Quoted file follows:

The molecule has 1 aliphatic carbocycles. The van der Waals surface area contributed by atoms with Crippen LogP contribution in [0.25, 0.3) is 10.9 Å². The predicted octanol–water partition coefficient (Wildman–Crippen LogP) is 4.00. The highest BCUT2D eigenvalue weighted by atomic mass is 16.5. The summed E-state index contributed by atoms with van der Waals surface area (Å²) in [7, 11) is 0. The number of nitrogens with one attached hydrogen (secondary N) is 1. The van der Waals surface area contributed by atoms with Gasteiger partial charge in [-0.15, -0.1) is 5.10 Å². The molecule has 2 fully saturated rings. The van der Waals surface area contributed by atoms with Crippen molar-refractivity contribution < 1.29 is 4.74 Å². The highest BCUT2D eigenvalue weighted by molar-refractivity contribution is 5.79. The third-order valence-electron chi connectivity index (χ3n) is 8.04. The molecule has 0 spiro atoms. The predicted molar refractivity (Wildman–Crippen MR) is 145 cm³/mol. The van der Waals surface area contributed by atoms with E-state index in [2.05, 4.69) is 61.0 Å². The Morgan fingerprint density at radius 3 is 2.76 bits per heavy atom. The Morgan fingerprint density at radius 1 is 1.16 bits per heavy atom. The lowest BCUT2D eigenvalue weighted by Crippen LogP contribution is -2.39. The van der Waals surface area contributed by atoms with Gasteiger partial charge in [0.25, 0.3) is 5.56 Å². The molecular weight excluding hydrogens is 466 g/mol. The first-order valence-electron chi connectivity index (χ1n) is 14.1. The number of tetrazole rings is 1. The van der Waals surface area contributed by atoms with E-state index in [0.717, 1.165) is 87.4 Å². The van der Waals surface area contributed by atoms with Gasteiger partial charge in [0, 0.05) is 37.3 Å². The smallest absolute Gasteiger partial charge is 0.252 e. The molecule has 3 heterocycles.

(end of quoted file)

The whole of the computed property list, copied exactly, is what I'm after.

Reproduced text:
The molecule has 1 aliphatic carbocycles. The van der Waals surface area contributed by atoms with Crippen LogP contribution in [0.25, 0.3) is 10.9 Å². The predicted octanol–water partition coefficient (Wildman–Crippen LogP) is 4.00. The highest BCUT2D eigenvalue weighted by atomic mass is 16.5. The summed E-state index contributed by atoms with van der Waals surface area (Å²) in [7, 11) is 0. The number of nitrogens with one attached hydrogen (secondary N) is 1. The van der Waals surface area contributed by atoms with Gasteiger partial charge in [-0.15, -0.1) is 5.10 Å². The molecule has 2 fully saturated rings. The van der Waals surface area contributed by atoms with Crippen molar-refractivity contribution < 1.29 is 4.74 Å². The highest BCUT2D eigenvalue weighted by molar-refractivity contribution is 5.79. The third-order valence-electron chi connectivity index (χ3n) is 8.04. The molecule has 0 spiro atoms. The predicted molar refractivity (Wildman–Crippen MR) is 145 cm³/mol. The van der Waals surface area contributed by atoms with E-state index in [2.05, 4.69) is 61.0 Å². The Morgan fingerprint density at radius 3 is 2.76 bits per heavy atom. The Morgan fingerprint density at radius 1 is 1.16 bits per heavy atom. The lowest BCUT2D eigenvalue weighted by Crippen LogP contribution is -2.39. The van der Waals surface area contributed by atoms with Gasteiger partial charge in [0.25, 0.3) is 5.56 Å². The molecular weight excluding hydrogens is 466 g/mol. The first-order valence-electron chi connectivity index (χ1n) is 14.1. The number of tetrazole rings is 1. The van der Waals surface area contributed by atoms with E-state index in [0.717, 1.165) is 87.4 Å². The van der Waals surface area contributed by atoms with Gasteiger partial charge in [0, 0.05) is 37.3 Å². The smallest absolute Gasteiger partial charge is 0.252 e. The molecule has 3 heterocycles.